Discalced Carmelite Friars

Province of St. Therese

Poet and Contemplative

“From the abundance of his spirit [the poet] pours out secrets and mysteries rather than rational explanation” (Prologue, The Spiritual Canticle).

“In contemplation God teaches the soul very quietly and secretly, without its knowing how, without the sound of words” (Chapter 39, The Spiritual Canticle).

In the spirit of St. John of the Cross, this blog reflects on the contemplative experience and the poetic experience, sometimes separately and distinctly, sometimes in common, as mutually enlightening.

I will also post to this blog, from time to time, my own poetry, with a short interpretive note attached.

~ Fr. Bonaventure Sauer, OCD

Three Poems for the Coming of Spring – Part 2


Spring is Everywhere

When Spring fell from the sky,
The trees caught it first,
Softening the blow with their
Lush leafy sound.

Then a delicate thump
Thump Arose, as if a flat hand
Were patting the dark,
Fleshy soil repeatedly.
I'm guessing rabbits
Had braved from their burrows
To play on the lawn.

These are earth-born sounds,
Hymns to nature's
Irrepressible vitality.  Yet Spring
Boasts a more heavenly
Music, hymns that
Restrain themselves nearly to silence
Before the bright gifts that descend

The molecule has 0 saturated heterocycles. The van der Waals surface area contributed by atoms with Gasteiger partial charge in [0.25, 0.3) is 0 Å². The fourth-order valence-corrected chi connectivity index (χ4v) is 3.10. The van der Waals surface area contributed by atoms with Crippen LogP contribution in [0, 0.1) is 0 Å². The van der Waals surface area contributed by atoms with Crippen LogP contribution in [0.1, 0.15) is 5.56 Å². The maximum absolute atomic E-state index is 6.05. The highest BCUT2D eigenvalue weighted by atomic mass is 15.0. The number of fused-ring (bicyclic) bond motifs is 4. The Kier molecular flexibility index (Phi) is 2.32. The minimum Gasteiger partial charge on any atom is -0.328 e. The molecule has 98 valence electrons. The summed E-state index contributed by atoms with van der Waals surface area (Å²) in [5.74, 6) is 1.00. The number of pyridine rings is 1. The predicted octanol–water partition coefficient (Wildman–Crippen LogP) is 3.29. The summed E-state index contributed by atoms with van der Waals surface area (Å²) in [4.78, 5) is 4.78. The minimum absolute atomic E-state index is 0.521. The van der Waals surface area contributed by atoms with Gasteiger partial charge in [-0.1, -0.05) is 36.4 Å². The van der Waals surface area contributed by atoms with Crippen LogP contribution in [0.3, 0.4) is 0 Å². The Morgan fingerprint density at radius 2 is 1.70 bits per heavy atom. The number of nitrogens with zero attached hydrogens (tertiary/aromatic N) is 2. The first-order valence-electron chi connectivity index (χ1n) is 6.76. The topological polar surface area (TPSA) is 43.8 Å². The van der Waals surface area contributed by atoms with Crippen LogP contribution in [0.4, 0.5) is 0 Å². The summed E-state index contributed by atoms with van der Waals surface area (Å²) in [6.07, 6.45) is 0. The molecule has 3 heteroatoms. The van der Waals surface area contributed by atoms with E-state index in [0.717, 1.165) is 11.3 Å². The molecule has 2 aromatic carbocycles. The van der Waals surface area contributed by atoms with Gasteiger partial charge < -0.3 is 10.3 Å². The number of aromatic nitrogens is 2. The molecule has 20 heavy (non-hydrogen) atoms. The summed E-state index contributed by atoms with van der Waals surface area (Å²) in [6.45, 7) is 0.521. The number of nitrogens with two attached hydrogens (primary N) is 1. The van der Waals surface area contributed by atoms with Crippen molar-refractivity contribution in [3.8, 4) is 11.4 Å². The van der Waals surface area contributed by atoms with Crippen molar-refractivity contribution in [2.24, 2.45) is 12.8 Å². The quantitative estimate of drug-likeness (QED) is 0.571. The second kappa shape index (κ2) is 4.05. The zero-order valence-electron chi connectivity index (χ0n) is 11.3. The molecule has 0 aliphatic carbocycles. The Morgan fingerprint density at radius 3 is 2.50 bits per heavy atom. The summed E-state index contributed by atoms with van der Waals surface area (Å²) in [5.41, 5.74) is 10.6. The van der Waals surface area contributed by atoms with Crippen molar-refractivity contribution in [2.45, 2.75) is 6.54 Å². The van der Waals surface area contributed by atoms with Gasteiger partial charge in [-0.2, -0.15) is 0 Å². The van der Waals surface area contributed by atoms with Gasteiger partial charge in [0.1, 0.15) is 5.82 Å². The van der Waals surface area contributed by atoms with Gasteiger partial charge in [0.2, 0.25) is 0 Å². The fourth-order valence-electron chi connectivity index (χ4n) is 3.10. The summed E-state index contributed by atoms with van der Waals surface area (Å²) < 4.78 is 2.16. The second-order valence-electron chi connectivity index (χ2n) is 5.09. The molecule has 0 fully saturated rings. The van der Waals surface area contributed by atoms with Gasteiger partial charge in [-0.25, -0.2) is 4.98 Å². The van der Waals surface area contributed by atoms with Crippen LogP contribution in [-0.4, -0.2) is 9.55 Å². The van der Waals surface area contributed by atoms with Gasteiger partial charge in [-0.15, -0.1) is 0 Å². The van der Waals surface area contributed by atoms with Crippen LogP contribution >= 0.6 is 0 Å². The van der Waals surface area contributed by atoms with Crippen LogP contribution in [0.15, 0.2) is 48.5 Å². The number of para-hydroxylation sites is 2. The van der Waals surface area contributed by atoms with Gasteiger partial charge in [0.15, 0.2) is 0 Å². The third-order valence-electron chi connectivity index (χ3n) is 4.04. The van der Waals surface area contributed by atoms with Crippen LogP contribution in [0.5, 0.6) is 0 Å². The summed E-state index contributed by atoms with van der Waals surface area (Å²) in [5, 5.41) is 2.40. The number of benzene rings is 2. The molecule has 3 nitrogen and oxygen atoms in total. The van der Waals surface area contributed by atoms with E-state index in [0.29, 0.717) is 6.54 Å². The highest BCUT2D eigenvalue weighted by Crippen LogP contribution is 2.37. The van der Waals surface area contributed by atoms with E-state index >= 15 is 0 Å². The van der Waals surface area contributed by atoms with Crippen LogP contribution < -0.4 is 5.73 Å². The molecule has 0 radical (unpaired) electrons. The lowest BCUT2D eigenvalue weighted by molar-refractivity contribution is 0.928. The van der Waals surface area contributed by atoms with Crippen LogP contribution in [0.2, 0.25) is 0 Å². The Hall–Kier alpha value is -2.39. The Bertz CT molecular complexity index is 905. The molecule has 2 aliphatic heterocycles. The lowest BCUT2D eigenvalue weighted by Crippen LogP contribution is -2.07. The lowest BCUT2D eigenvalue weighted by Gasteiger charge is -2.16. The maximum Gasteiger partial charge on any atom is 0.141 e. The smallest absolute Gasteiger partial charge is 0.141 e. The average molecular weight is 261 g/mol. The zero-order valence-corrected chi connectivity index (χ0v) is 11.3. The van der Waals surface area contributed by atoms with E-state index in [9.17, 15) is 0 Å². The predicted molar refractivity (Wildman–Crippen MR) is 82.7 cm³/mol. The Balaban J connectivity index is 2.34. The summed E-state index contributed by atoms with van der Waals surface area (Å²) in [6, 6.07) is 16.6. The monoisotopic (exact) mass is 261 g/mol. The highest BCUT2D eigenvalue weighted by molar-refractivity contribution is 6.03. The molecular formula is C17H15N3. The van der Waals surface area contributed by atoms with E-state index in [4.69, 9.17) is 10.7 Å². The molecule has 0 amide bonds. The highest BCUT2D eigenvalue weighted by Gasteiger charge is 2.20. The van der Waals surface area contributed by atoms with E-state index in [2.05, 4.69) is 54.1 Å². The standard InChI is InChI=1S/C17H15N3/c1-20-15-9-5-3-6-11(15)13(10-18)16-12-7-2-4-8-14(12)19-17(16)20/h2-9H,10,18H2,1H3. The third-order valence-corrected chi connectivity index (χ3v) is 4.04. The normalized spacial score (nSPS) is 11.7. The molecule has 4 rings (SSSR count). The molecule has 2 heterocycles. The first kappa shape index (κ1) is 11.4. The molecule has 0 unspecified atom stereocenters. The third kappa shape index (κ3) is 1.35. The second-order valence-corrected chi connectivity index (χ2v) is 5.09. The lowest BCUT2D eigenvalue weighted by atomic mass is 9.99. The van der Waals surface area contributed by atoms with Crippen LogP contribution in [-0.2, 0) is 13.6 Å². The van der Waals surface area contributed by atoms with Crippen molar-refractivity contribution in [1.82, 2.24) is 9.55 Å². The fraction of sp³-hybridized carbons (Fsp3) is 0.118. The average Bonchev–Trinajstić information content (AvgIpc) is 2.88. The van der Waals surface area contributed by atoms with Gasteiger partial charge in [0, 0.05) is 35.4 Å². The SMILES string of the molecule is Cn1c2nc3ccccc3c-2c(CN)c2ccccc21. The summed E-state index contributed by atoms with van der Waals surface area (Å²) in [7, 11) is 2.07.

From high above the clouds.
Yes, this sky-born music unfurls
All around us, clicking off its
Notes like falling dominos, in waves
Coursing towards us and away.


Life has brought us here
For a reason--to witness
The Raven of Winter swoop
Down, and Spring's covey
Of doves erupt upward
In a flurry of white feathers.

Yet we humans all too easily
Run out from under the raw
Shadow of Eden.  Expelling
Ourselves, we settle into
Our exile, wrapped
In abstractions like a soul
Wrapped in itself.  Each night,
knotted in sleep, the heart
Inhabits its fleecy blanket.
But come morning,
And it awakes, it moans
And, with stony eyes, peers out
At the weather, whether it
Be rain or sun that's inching up
To greet it.  "Today brings
Spring," life's newness says, in

A gesture wider than the sea.

Written by Fr. Bonaventure Sauer, OCD
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